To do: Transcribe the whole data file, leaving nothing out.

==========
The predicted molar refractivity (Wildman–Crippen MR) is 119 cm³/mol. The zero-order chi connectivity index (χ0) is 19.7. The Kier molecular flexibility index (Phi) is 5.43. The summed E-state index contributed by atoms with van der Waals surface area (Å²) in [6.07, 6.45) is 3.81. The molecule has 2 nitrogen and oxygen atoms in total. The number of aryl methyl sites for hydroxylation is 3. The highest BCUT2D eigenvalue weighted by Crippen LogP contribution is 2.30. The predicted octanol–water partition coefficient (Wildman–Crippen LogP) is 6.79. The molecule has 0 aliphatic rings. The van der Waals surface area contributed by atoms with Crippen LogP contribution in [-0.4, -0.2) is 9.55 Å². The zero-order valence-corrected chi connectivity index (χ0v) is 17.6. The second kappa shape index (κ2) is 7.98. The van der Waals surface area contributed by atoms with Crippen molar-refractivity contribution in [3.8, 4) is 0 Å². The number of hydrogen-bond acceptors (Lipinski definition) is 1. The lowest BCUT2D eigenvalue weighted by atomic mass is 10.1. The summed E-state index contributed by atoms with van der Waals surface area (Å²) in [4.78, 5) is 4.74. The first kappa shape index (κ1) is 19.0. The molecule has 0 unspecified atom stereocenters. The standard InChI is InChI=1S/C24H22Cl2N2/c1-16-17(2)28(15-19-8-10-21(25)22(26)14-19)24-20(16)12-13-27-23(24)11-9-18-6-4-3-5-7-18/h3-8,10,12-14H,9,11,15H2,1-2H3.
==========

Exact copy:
The predicted molar refractivity (Wildman–Crippen MR) is 119 cm³/mol. The zero-order chi connectivity index (χ0) is 19.7. The Kier molecular flexibility index (Phi) is 5.43. The summed E-state index contributed by atoms with van der Waals surface area (Å²) in [6.07, 6.45) is 3.81. The molecule has 2 nitrogen and oxygen atoms in total. The number of aryl methyl sites for hydroxylation is 3. The highest BCUT2D eigenvalue weighted by Crippen LogP contribution is 2.30. The predicted octanol–water partition coefficient (Wildman–Crippen LogP) is 6.79. The molecule has 0 aliphatic rings. The van der Waals surface area contributed by atoms with Crippen LogP contribution in [-0.4, -0.2) is 9.55 Å². The zero-order valence-corrected chi connectivity index (χ0v) is 17.6. The second kappa shape index (κ2) is 7.98. The van der Waals surface area contributed by atoms with Crippen molar-refractivity contribution in [3.8, 4) is 0 Å². The number of hydrogen-bond acceptors (Lipinski definition) is 1. The lowest BCUT2D eigenvalue weighted by atomic mass is 10.1. The summed E-state index contributed by atoms with van der Waals surface area (Å²) in [4.78, 5) is 4.74. The first kappa shape index (κ1) is 19.0. The molecule has 0 unspecified atom stereocenters. The standard InChI is InChI=1S/C24H22Cl2N2/c1-16-17(2)28(15-19-8-10-21(25)22(26)14-19)24-20(16)12-13-27-23(24)11-9-18-6-4-3-5-7-18/h3-8,10,12-14H,9,11,15H2,1-2H3.